How to Become a Wildlife Conservation Officer


A conservation police officer is a highly desirable field and one in which you are certain to encounter stiff competition for jobs. Someone working in this field will be driven by a passion for the outdoors. Conservation police officer positions are available at the local, state or federal level. Educational requirements will vary, but most positions likely will require at least an associate's degree in a related field. Consider a degree in conservation biology or environmental science.

  • Take a broad base of conservation-related courses in your college curriculum, such as natural resource management, botany and biology. A conservation police officer protects the entire park or refuge, with all of its components. Having this educational foundation will better help you appreciate your work.

  • Participate in hunting or fishing. Part of a conservation police officer's work involves enforcement of game laws. Having personal experience with these activities can help you relate better to the people you are likely to encounter on the job.

  • Learn CPR and basic first aid. As a conservation police officer, you are a first responder to emergencies at your site. This knowledge can be especially vital if you patrol remote areas where assistance might not be readily available.

  • Learn how to swim if you do not already. Game management might include patrolling fishing areas or waterfowl hunting sites. As with first aid, you must be able to respond to any type of emergency situation that you encounter.

  • Exercise regularly to stay in shape. Some agencies might require you to take a physical agility test. Work as a conservation police officer often can be physically taxing. You might have to walk long distances to properly patrol your area. You must meet the physical challenges of different weather conditions and terrain.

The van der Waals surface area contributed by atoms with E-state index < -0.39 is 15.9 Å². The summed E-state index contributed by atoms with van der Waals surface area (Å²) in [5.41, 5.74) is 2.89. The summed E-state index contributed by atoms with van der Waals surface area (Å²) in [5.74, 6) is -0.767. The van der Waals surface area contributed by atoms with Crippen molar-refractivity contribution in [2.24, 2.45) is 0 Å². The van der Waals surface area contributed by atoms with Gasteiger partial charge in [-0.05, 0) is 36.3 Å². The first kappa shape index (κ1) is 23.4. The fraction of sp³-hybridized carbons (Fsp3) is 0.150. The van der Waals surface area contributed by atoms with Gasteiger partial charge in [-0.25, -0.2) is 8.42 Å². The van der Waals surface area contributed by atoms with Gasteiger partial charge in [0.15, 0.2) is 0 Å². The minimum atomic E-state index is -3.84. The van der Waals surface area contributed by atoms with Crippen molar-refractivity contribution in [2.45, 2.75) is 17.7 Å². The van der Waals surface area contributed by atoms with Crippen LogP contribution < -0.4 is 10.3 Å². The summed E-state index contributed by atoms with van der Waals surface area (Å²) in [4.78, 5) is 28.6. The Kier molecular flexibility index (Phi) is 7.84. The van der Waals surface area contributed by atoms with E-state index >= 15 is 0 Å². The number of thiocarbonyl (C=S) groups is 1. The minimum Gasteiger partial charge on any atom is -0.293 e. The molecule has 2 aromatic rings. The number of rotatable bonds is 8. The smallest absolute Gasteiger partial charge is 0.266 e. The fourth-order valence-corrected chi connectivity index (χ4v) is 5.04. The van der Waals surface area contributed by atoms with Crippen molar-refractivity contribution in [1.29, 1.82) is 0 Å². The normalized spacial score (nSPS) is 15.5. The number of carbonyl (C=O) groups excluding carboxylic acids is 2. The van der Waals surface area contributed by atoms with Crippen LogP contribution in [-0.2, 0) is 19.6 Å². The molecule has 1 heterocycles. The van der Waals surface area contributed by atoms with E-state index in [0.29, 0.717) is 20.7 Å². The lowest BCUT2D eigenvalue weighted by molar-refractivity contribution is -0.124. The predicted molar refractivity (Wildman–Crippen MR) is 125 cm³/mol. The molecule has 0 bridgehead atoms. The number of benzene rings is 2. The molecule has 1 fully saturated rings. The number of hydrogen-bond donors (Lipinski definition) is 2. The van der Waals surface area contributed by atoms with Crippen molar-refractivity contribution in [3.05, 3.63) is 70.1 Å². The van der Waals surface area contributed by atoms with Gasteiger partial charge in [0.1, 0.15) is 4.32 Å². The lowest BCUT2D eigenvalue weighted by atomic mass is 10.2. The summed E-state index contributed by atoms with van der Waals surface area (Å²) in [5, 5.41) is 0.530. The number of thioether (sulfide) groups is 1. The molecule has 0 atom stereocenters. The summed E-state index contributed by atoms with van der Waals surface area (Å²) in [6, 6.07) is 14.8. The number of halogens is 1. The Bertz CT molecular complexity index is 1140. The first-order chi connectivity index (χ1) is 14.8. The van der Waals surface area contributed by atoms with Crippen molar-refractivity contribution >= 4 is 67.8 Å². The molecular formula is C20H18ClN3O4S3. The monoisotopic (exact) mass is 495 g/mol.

• Learn basic small engine repair. A conservation police officer often works alone or with a very limited staff. Budget restrictions might force you to take care of minor repairs yourself. Any previous knowledge might come in handy on the job.

  • Read about and follow current conservation issues and events in the area for which you are applying. To be most effective at your job, know what the issues are and how they affect the general public. Join the Wildlife Society for colleague support and possible job opportunities.

  • Research the available job opportunities. Your state government website likely will have job postings listed. For federal positions, visit for the latest openings.

  • Learn the requirements for the positions for which you are applying. Be aware that this position will likely require a background check, drug testing and a written examination.

  • Apply early. Make sure you have your college transcripts and a resume. Some agencies also might require a letter of recommendation.

Tips & Warnings

  • Volunteer at the agency for which you want to work. Agencies often will look within their ranks for likely job candidates.
  • Work as a conservation police officer will often take you to remote areas. Always stay alert on the job and understand your risks.

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